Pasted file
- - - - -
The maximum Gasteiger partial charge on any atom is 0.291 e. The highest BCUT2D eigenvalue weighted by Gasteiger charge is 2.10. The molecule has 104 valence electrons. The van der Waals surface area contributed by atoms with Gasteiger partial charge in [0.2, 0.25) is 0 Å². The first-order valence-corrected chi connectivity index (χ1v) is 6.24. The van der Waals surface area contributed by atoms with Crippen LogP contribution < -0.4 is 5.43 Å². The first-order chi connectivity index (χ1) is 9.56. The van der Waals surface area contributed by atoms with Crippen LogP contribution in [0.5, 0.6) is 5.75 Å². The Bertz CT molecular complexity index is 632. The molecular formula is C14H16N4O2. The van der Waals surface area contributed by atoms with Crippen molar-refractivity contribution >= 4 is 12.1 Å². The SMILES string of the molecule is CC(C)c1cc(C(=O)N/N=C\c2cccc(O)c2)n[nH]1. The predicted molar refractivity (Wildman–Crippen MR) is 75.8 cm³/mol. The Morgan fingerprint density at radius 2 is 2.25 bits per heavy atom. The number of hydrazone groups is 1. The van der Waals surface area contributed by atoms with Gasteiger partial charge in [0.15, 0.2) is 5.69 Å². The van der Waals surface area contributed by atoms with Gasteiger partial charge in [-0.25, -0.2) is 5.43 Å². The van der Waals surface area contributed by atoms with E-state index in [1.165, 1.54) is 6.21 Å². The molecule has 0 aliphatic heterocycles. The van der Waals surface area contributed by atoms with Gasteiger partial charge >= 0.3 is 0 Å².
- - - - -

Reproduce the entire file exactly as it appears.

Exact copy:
The maximum Gasteiger partial charge on any atom is 0.291 e. The highest BCUT2D eigenvalue weighted by Gasteiger charge is 2.10. The molecule has 104 valence electrons. The van der Waals surface area contributed by atoms with Gasteiger partial charge in [0.2, 0.25) is 0 Å². The first-order valence-corrected chi connectivity index (χ1v) is 6.24. The van der Waals surface area contributed by atoms with Crippen LogP contribution < -0.4 is 5.43 Å². The first-order chi connectivity index (χ1) is 9.56. The van der Waals surface area contributed by atoms with Crippen LogP contribution in [0.5, 0.6) is 5.75 Å². The Bertz CT molecular complexity index is 632. The molecular formula is C14H16N4O2. The van der Waals surface area contributed by atoms with Crippen molar-refractivity contribution >= 4 is 12.1 Å². The SMILES string of the molecule is CC(C)c1cc(C(=O)N/N=C\c2cccc(O)c2)n[nH]1. The predicted molar refractivity (Wildman–Crippen MR) is 75.8 cm³/mol. The Morgan fingerprint density at radius 2 is 2.25 bits per heavy atom. The number of hydrazone groups is 1. The van der Waals surface area contributed by atoms with Gasteiger partial charge in [0.15, 0.2) is 5.69 Å². The van der Waals surface area contributed by atoms with Gasteiger partial charge in [-0.25, -0.2) is 5.43 Å². The van der Waals surface area contributed by atoms with E-state index in [1.165, 1.54) is 6.21 Å². The molecule has 0 aliphatic heterocycles. The van der Waals surface area contributed by atoms with Gasteiger partial charge >= 0.3 is 0 Å².